A more typical steamer run was by the Kitsap, as described in Katy Warner's book, "A History of Bainbridge Island." It left Poulsbo and stopped at Port Madison, Seabold, Tolo, Venice, Manzanita, Crystal Springs, Pleasant Beach and Fort Ward (all along the west side of Bainbridge) and then went on to Seattle. Each neighborhood along the way seemed to have its own dock and general store.

"The trip from Poulsbo with all of the stops took about two hours," wrote Warner. "The little steamers only made about two trips a day to Seattle. The people loved their steamboats. Sometimes the steamers raced each other for fun. People cheered for their favorite boat."

In 1922, the steam-powered Virginia V hauled passengers and freight between Tacoma and Seattle with 13 stops along the West Pass separating the mainland and Vashon Island. It departed Seattle at 7 a.m. and arrived in Tacoma at 9:45 a.m. It was I-5 for passengers, but to those stops along the way, it was everything, its whistle sounding contact with an outside world.

The sole survivor of the Mosquito Fleet, the Virginia V is docked today in Ballard, a well-kept curiosity, painted and polished by the Virginia V Foundation, but still a sad reminder of those magnificent boats that didn't escape the bone yard. Others include the Tacoma, the Kennedy, the Flyer and the three ships built along America's Great Lakes: the Chippewa, the Indianapolis and the Iroquois. The Chippewa and the Indianapolis were rebuilt to carry cars, but all were eventually a victim of the automobile.

In 1928, the new Highway 99 was opened from Seattle to Tacoma, 10 miles shorter than the old route. Labor strikes, better roads, car ferries and several bridges all made the little boats ineffective and unnecessary.

As the routes became less prosperous, they also became more expensive and less dependable. Citizens clamored for better service. Sensing a need to do something, the state of Washington in 1951 purchased the privately-owned Black Ball Line of ferries, and the Mosquito Fleet was flattened like a bug under a highway system of bridges where there could be bridges and large, car-carrying ferries where bridges wouldn't reach.

Smaller, less profitable routes could be discontinued. No longer would the boats need to make the trip to Suquamish or Port Ludlow. The highway was improving between Olympia and Bellingham; traveling between those cities over water, not land, seemed ridiculous.

Lunches on cloth-covered tables, strolling on the deck, watching the Smith Tower rise above the Seattle skyline - those were days gone by. (space)

Early this summer, Marilyn Barnes sat on a folding chair in the bowels of the 300-passenger Spirit of '76, a diesel-powered boat moving people two miles from Port Orchard to Bremerton, a real remnant of the Mosquito Fleet.

"I save $75 a month, I don't have to spend time looking for a parking place and, besides, this is a nice little jaunt each day," she says on her 10-minute trip to work at the shipyard in Bremerton. She could have driven the eight miles around the bay at Bremerton from Port Orchard, but for 70 cents and liberation from her car, she decided not to.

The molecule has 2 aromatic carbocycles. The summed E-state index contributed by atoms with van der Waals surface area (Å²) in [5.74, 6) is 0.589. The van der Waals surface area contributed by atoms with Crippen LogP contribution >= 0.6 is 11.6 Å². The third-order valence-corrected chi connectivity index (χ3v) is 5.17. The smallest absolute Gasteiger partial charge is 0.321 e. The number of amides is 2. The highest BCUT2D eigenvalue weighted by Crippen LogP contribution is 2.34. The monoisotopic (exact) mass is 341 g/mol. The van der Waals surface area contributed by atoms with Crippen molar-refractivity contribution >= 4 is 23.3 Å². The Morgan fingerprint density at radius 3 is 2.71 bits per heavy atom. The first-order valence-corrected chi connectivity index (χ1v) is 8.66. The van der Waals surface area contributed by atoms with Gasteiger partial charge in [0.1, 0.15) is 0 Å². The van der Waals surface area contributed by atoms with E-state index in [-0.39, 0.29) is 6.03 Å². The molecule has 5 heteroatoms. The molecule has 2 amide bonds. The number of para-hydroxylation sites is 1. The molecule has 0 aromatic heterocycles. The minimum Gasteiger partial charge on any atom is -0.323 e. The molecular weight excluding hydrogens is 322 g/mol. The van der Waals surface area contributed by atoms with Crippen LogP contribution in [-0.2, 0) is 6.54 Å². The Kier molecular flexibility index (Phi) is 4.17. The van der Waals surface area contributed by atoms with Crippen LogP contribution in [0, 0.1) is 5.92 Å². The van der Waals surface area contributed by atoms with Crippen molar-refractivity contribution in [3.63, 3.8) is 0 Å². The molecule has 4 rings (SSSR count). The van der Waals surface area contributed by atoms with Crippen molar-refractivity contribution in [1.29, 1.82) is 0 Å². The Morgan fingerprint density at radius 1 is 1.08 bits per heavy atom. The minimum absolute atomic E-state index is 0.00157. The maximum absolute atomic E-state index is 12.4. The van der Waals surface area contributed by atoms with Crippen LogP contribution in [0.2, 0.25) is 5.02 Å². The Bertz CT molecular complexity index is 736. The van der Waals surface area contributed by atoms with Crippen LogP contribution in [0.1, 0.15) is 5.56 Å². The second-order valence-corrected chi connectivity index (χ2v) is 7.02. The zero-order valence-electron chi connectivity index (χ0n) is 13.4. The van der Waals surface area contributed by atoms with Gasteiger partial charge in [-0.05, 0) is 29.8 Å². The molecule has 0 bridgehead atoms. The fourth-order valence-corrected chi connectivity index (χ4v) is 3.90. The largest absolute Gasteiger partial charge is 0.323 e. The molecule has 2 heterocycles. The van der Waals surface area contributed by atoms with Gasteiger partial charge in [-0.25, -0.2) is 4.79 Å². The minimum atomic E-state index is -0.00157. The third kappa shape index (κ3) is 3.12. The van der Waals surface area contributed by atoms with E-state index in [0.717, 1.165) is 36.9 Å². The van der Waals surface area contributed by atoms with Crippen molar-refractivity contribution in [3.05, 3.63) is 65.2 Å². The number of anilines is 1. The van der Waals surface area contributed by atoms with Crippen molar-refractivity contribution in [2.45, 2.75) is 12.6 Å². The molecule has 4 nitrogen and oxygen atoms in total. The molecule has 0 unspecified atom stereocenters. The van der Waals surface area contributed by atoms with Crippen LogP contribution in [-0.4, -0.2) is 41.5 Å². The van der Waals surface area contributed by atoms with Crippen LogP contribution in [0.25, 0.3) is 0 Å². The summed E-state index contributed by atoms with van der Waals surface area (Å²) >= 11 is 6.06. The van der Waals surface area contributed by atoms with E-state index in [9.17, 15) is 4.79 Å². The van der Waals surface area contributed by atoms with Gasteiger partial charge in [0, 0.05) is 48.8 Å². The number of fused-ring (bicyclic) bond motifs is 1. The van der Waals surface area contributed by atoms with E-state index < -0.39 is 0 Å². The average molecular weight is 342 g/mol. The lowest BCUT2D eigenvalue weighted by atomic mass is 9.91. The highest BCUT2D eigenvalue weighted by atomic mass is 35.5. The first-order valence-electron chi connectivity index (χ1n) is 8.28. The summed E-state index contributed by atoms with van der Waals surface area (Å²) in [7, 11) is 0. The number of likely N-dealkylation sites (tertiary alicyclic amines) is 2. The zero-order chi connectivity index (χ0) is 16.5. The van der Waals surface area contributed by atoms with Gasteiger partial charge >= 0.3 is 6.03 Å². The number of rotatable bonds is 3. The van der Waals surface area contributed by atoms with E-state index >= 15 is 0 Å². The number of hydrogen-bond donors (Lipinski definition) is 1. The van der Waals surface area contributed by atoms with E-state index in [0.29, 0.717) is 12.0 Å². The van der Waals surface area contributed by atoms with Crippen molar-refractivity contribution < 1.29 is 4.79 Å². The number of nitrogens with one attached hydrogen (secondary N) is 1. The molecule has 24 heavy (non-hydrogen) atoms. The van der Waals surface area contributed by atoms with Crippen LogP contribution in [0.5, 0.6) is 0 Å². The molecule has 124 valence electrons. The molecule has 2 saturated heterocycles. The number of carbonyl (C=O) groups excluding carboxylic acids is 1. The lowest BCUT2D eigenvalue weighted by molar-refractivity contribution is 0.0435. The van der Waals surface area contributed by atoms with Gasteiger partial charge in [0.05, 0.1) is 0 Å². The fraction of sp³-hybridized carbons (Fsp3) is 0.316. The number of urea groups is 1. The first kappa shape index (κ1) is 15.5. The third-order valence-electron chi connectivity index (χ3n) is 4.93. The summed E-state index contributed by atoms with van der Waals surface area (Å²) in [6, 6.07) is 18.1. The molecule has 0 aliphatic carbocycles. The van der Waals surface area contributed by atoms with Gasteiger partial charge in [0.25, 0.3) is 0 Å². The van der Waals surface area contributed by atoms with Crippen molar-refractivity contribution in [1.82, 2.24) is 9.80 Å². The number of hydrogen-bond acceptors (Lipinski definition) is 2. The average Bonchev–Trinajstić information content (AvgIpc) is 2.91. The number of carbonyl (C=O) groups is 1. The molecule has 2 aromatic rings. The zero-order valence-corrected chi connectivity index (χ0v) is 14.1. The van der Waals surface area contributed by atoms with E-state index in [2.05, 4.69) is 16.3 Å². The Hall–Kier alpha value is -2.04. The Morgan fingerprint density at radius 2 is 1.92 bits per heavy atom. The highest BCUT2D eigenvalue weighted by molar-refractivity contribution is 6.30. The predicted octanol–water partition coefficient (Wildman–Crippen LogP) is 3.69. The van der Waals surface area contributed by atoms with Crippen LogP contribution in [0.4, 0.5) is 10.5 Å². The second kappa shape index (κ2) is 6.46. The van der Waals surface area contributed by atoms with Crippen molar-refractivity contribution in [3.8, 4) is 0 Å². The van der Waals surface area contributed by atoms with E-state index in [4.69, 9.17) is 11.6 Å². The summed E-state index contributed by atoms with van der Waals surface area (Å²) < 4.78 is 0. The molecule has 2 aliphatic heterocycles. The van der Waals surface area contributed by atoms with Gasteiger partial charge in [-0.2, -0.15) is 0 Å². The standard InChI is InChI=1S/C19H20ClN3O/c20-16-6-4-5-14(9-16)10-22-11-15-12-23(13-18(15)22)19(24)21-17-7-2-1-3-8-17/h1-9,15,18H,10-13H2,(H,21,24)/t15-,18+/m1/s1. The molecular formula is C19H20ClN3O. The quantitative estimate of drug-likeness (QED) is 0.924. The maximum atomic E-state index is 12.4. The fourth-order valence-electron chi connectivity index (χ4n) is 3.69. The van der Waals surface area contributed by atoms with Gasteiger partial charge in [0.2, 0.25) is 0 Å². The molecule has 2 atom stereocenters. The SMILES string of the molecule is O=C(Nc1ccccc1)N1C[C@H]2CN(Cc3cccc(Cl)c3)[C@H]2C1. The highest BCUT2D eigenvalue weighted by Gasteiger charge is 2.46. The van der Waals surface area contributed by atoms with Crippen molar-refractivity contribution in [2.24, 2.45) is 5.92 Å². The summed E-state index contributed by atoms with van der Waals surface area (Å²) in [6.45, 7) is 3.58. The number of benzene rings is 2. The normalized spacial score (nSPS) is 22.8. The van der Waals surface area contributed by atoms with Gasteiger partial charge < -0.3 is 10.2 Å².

Bill Somers worked as a deckhand on the Manitou for its run from Seattle to Rolling Bay on Bainbridge Island during the early 1930s while a student at the University of Washington. Now he is curator of a wonderful collection of Mosquito Fleet history - from foghorns to fables - at his Museum of Puget Sound in an old winery near the town of Grapeville, between Bremerton and Shelton. "I've always been fascinated by the Mosquito Fleet," he says in front of a picture of the Tacoma. "It seems to me the concept might be good today if the idea is to get people out of their cars."

Ideas flow as freely and reach as far as Puget Sound itself.

- A yuppie boat from Whidbey Island to Seattle - Paul Schell's new Mosquito Fleet - equipped with cellular phones and fax machines.

- Another fleet moving people from the new village of Port Blakely on Bainbridge Island to Seattle just as it did 75 years before.

- The Washington State ferries running 300-passenger boats from Southworth and Kingston to downtown Seattle, much as they're doing now from Vashon Island and Bremerton.

- Other, smaller boats making places like Manchester and Indianola more accessible than they are by road.

- Rush-hour traffic reviving interest in runs across Lake Washington, even to the University of Washington.

Is the Mosquito Fleet about to buzz again?

The politicians say no, the marine experts say not likely, the public doesn't seem to know or care, but the dream lives on because it deserves to.

Back in 1923, the Marine Digest noted, "A Saturday or Sunday afternoon on any of the Western Washington highways will quickly convince one that the auto has about reached its zenith as a medium of pleasure. If the weather is fair, the roads are crowded and there is not much fun in either driving or in riding. The broad reaches of the Sound and the waters of Lake Washington now invite the pleasure-seeker, offering him freedom from the reckless driver, the absent-minded pedestrian or the contrary cow."

Today the auto seems to have reached its zenith as a medium of transportation, as well. More highways, more automobiles - the equation never changes. But in an era when we are not building more highways, and cars pile up in rush hour, the waters again beckon. If only it were possible to move people quickly enough, cheaply enough and frequently enough across our waters.